Tithing

Dallin H. Oaks

Of the Quorum of the Twelve Apostles


 

When the risen Lord appeared to the faithful on this continent, he taught them the commandments the prophet Malachi had already given to other children of Israel. The Lord commanded that they should record these words (see 3 Ne. 24:1).

“Will a man rob God? Yet ye have robbed me. But ye say: Wherein have we robbed thee? In tithes and offerings.

“Ye are cursed with a curse, for ye have robbed me, even this whole nation.

“Bring ye all the tithes into the storehouse, that there may be meat in my house; and prove me now herewith, saith the Lord of Hosts, if I will not open you the windows of heaven, and pour you out a blessing that there shall not be room enough to receive it” (3 Ne. 24:8–10; see Mal. 3:8–10).

After the Savior quoted these words, “he expounded them unto the multitude” and said, “These scriptures, which ye had not with you, the Father commanded that I should give unto you; for it was wisdom in him that they should be given unto future generations” (3 Ne. 26:1–2).

Here we see that the law of tithing is not a remote Old Testament practice, but a commandment directly from the Savior to the people of our day. The Lord reaffirmed that law in modern revelation, commanding his people to pay “one-tenth of all their interest annually” and declaring that “this shall be a standing law unto them forever” (D&C 119:4).

No prophet of the Lord in modern times has preached the law of tithing more fervently than Heber J. Grant. As an Apostle and later as President of the Church, he frequently called upon the Saints to pay an honest tithe and made firm promises to those who would do so.

In a general conference in 1912, Elder Heber J. Grant declared:

“I bear witness—and I know that the witness I bear is true—that the men and the women who have been absolutely honest with God, who have paid their tithing, … God has given them wisdom whereby they have been able to utilize the remaining nine-tenths, and it has been of greater value to them, and they have accomplished more with it than they would if they had not been honest with the Lord” (in Conference Report, Apr. 1912, p. 30).

In 1929, President Heber J. Grant said:

“I appeal to the Latter-day Saints to be honest with the Lord and I promise them that peace, prosperity and financial success will attend those who are honest with our Heavenly Father. … When we set our hearts upon the things of this world and fail to be strictly honest with the Lord we do not grow in the light and power and strength of the gospel as we otherwise would do” (in Conference Report, Oct. 1929, pp. 4–5).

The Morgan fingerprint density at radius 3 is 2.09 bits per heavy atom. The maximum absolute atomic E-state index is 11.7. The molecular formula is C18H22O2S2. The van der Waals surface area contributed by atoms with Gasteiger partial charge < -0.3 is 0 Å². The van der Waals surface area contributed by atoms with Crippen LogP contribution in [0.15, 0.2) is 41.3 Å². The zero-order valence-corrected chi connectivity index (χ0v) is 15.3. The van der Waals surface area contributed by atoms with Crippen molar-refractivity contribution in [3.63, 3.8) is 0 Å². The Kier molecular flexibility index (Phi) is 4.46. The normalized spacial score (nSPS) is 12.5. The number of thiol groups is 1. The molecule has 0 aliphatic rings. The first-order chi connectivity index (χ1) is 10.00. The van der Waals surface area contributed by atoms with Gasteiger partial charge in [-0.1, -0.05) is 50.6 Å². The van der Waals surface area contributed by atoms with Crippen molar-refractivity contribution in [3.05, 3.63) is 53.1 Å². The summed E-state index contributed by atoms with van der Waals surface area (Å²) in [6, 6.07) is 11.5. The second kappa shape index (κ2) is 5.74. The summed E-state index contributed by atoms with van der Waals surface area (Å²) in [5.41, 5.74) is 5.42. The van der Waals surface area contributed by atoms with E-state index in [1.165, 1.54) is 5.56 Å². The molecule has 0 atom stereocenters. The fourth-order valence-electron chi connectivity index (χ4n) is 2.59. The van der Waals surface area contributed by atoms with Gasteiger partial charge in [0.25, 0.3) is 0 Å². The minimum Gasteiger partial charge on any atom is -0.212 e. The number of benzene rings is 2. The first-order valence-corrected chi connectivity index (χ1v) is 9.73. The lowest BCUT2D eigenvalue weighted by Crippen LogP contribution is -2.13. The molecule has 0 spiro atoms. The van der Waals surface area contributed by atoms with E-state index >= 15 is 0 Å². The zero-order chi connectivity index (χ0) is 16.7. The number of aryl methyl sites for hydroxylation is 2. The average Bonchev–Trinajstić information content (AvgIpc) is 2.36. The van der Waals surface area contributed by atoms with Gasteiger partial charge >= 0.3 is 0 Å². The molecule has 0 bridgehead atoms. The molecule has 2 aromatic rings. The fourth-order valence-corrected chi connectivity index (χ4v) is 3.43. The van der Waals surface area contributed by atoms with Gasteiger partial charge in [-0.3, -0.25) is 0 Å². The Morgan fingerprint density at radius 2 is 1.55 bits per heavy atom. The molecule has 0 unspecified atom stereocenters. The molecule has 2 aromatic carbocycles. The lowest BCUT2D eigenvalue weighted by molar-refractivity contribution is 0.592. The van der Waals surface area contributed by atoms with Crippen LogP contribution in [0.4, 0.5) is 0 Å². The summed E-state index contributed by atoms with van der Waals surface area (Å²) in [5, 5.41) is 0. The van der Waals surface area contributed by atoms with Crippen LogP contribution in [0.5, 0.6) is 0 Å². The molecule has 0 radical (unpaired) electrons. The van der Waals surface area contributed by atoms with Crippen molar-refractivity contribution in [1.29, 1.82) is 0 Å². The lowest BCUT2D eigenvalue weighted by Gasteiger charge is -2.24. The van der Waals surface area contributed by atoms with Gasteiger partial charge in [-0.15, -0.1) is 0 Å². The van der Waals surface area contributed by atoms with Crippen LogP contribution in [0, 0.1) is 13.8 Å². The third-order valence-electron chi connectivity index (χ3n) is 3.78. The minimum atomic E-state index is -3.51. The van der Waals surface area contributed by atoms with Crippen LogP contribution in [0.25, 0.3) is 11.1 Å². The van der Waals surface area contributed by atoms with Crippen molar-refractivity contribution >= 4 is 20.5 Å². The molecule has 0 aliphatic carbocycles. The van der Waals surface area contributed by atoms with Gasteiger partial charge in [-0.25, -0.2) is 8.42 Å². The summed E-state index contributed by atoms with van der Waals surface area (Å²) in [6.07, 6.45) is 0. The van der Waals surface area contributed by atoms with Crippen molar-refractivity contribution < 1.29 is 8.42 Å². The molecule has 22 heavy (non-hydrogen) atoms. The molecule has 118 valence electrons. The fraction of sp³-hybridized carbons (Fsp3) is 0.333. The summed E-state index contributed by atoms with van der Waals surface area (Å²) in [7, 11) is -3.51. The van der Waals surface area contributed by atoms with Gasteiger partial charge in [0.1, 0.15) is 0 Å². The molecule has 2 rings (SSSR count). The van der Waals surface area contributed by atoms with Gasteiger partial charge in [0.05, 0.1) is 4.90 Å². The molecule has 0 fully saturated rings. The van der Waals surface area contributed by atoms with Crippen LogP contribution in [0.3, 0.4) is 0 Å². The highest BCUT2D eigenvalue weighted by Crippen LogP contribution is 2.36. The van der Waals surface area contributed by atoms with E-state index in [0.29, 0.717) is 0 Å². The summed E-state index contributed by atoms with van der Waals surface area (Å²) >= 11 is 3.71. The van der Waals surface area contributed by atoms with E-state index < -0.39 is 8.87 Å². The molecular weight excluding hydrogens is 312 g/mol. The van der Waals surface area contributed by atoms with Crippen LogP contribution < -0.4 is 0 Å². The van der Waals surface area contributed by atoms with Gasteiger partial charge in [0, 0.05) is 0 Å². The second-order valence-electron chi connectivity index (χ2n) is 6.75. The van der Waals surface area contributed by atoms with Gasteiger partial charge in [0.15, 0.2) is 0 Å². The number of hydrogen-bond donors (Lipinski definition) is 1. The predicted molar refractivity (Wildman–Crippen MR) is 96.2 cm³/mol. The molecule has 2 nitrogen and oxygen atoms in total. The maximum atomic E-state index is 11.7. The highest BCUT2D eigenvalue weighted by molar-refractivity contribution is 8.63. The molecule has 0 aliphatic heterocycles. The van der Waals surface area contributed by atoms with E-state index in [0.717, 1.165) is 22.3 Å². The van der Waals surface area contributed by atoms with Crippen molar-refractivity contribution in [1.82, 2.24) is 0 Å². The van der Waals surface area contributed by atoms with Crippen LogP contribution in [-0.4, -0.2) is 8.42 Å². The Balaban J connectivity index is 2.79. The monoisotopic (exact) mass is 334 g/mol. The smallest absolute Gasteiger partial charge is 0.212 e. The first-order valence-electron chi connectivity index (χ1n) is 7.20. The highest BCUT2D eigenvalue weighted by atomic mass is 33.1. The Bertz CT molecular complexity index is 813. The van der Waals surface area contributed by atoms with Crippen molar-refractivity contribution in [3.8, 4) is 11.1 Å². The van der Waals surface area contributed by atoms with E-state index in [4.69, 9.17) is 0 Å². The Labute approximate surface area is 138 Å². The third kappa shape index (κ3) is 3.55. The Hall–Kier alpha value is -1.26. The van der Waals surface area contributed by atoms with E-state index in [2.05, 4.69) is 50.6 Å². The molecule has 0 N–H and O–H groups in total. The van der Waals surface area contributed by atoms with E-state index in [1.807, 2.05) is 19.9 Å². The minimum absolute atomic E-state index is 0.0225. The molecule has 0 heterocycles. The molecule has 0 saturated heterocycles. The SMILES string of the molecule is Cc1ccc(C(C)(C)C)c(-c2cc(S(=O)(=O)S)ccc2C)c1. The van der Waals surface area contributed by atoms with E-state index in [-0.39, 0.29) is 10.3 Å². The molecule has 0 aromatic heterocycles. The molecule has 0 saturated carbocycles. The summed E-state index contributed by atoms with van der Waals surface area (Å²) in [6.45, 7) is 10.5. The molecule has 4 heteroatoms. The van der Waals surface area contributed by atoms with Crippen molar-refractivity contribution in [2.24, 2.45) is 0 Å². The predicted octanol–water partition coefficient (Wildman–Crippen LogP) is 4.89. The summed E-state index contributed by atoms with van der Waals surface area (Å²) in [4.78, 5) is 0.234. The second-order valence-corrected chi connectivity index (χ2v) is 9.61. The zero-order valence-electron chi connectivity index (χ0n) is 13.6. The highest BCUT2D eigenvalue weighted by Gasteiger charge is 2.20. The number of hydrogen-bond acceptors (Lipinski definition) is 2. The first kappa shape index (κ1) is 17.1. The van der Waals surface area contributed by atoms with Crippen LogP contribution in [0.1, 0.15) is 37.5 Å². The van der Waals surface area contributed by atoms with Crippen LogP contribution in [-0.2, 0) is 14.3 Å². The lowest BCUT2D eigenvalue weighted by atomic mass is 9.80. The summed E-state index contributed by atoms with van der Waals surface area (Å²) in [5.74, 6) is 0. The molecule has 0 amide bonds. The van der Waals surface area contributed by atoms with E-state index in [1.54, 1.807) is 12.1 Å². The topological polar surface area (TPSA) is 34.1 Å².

During the Great Depression, President Grant continued to remind the Saints that the payment of tithing would open the windows of heaven for blessings needed by the faithful. In that stressful period, some of our bishops observed that members who paid their tithing were able to support their families more effectively than those who did not. The tithe payers tended to keep their employment, enjoy good health, and be free from the most devastating effects of economic and spiritual depression (see Church News, 9 Dec. 1961, p. 16). Countless tithe-paying Latter-day Saints can testify to similar blessings today.

I am grateful to President Grant and other prophets for teaching the principle of tithing to my parents and to them for teaching it to me. My attitude toward the law of tithing was set in place by the example and words of my mother, illustrated in a conversation I remember from my youth.

During World War II, my widowed mother supported her three young children on a schoolteacher’s salary that was meager. When I became conscious that we went without some desirable things because we didn’t have enough money, I asked my mother why she paid so much of her salary as tithing. I have never forgotten her explanation: “Dallin, there might be some people who can get along without paying tithing, but we can’t. The Lord has chosen to take your father and leave me to raise you children. I cannot do that without the blessings of the Lord, and I obtain those blessings by paying an honest tithing. When I pay my tithing, I have the Lord’s promise that he will bless us, and we must have those blessings if we are to get along.”

Years later I read President Joseph F. Smith’s memory of a similar testimony and teaching by his widowed mother. In the April 1900 conference, President Smith shared this memory from his childhood:

“My mother was a widow, with a large family to provide for. One spring when we opened our potato pits she had her boys get a load of the best potatoes, and she took them to the tithing office; potatoes were scarce that season. I was a little boy at the time, and drove the team. When we drove up to the steps of the tithing office, ready to unload the potatoes, one of the clerks came out and said to my mother, ‘Widow Smith, it’s a shame that you should have to pay tithing.’ … He chided my mother for paying her tithing, called her anything but wise or prudent; and said there were others who were strong and able to work that were supported from the tithing office. My mother turned upon him and said: ‘William, you ought to be ashamed of yourself. Would you deny me a blessing? If I did not pay my tithing, I should expect the Lord to withhold His blessings from me. I pay my tithing, not only because it is a law of God, but because I expect a blessing by doing it. By keeping this and other laws, I expect to prosper and to be able to provide for my family’” (in Conference Report, Apr. 1900, p. 48).